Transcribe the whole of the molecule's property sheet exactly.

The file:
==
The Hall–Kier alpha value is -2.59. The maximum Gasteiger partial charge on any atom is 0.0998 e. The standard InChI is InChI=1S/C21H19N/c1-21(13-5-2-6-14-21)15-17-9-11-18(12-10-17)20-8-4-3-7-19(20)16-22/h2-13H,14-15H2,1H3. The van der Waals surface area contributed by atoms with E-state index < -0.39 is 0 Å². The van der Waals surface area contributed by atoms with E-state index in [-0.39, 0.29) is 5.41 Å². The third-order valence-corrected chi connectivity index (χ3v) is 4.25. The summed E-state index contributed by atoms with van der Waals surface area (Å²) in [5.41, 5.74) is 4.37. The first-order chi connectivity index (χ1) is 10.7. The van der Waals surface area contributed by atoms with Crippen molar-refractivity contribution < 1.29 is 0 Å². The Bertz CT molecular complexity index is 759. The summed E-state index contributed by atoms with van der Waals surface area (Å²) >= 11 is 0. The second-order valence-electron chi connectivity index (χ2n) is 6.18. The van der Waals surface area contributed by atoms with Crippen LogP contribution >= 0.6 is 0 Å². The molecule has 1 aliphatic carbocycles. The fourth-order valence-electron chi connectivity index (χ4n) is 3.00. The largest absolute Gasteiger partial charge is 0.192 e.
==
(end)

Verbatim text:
The Hall–Kier alpha value is -2.59. The maximum Gasteiger partial charge on any atom is 0.0998 e. The standard InChI is InChI=1S/C21H19N/c1-21(13-5-2-6-14-21)15-17-9-11-18(12-10-17)20-8-4-3-7-19(20)16-22/h2-13H,14-15H2,1H3. The van der Waals surface area contributed by atoms with E-state index < -0.39 is 0 Å². The van der Waals surface area contributed by atoms with E-state index in [-0.39, 0.29) is 5.41 Å². The third-order valence-corrected chi connectivity index (χ3v) is 4.25. The summed E-state index contributed by atoms with van der Waals surface area (Å²) in [5.41, 5.74) is 4.37. The first-order chi connectivity index (χ1) is 10.7. The van der Waals surface area contributed by atoms with Crippen molar-refractivity contribution < 1.29 is 0 Å². The Bertz CT molecular complexity index is 759. The summed E-state index contributed by atoms with van der Waals surface area (Å²) >= 11 is 0. The second-order valence-electron chi connectivity index (χ2n) is 6.18. The van der Waals surface area contributed by atoms with Crippen LogP contribution >= 0.6 is 0 Å². The molecule has 1 aliphatic carbocycles. The fourth-order valence-electron chi connectivity index (χ4n) is 3.00. The largest absolute Gasteiger partial charge is 0.192 e.